a response to the passing of amendment one

Edited: Because I went to school in DC, I have a lot of very liberal friends who live in other states. On May 9, my Facebook newsfeed was filled with harsh, angry or just disappointed messages about North Carolina. My first reaction was embarrassment- I live in a state that people throughout the country now look down on. But my second (and stronger reaction) was disappointment in these people- not one person posted a status thanking the opponents of the amendment for their tireless work or promising to keep on fighting with and for LGBTs here. Not one acknowledged the thousands of 20 somethings who took a strong stand even when they don’t consider themselves political.

Am I proud of the decision to pass Amendment One? Absolutely not. But I am proud of the 39% of North Carolinians that took a stand and are continuing to fight against Amendment One.

P.S. Read this article: “I will not give up on you North Carolina. None of us will.

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If you’ve been paying attention to the news, you’ll know that Amendment One passed in NC. I don’t feel like I can write an articulate response, but the following messages stood out to me on my Facebook page.

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Sad day in NC as our state voted to take away the rights of so many, both gay and straight. However, I’m proud to be from Raleigh where the majority voted against it, and I’m encouraged by the community here that has come together and taken so much action to educate voters and encourage everyone to vote against. At least we can say we fought a good fight.

-Sara

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The hate-filled statuses against the south in response to NC’s passing of amendment 1 is more discouraging to me than the actual passing of the legislation. An electorate is not representational of all of the population– don’t forget LGBT people, people in domestic partnerships and alternative family structures live there too. Please don’t discount their work on the ground. Not to mention, 29 states, not all in the south, have already passed this type of legislation.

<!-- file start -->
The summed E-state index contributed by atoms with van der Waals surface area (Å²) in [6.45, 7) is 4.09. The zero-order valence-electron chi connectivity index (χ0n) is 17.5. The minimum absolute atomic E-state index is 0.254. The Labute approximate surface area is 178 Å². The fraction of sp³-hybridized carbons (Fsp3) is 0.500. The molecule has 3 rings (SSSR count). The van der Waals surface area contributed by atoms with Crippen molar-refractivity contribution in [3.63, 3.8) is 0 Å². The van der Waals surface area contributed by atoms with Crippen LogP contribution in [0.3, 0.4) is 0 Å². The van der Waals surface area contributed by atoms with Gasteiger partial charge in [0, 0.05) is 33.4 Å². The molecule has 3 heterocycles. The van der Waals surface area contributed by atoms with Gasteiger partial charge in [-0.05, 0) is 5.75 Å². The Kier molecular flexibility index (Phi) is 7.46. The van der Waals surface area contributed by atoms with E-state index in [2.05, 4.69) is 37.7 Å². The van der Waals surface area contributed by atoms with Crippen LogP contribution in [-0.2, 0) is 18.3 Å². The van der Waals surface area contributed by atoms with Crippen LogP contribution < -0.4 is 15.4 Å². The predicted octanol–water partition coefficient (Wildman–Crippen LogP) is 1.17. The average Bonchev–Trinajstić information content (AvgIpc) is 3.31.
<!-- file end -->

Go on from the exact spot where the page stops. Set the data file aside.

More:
-Emily

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Struggling for the right words today. I’ve been getting overwhelmed by the variety and strength of my emotions about the amendment. I hate that this vote is tearing our state apart. What upsets me the most is to see people who I know to be loving and kind slinging hateful messages at the other side. We’re asking others to show tolerance so let’s set that example. We’re want to win legal recognition for our loving relationships, so let’s approach this with love. We very well may lose the vote today, but let’s not be ugly about it and give the other side more reasons to vote our rights away. If we want to change the majority’s opinion, we need to approach them with love, tolerance and respect. No matter which way the vote goes, I feel like there’s a win every time someone says something loving, and I feel like we lose every time we say something hateful.

-Morgan

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I’m sorry that 832,867 of us voting against Amendment One was not enough. I’m sorry that last night’s news was not different. And I’m sorry for what the passing of this measure means.

These last months have been epic, and the story is far from over. This morning begins the next chapter, with many opportunities to carry the momentum forward. In some ways, this morning is no different than the rest — because I, like many, still believe in ALL.

-Matt

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Future generations will look back on this day in disbelief and embarrassment. But politics will catch up with truth eventually. Don’t fight fire with fire, keep spreading the word about love and equality. ♥ NC

-Krista

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I’m sad tonight for ALL of the families (gay or straight) in NC that may be affected by Amendment 1…but my heart is heavier tonight for my closest friends who had to experience such a public form of discrimination.

 -Gabe

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One thought on “a response to the passing of amendment one

  1. If there is supposed to be a separation of church and state, how can they pass such an amendment because of what their church believes in? If marriage is under g-d, why do they allow two atheists to get married in a civil ceremony? Frustrating.

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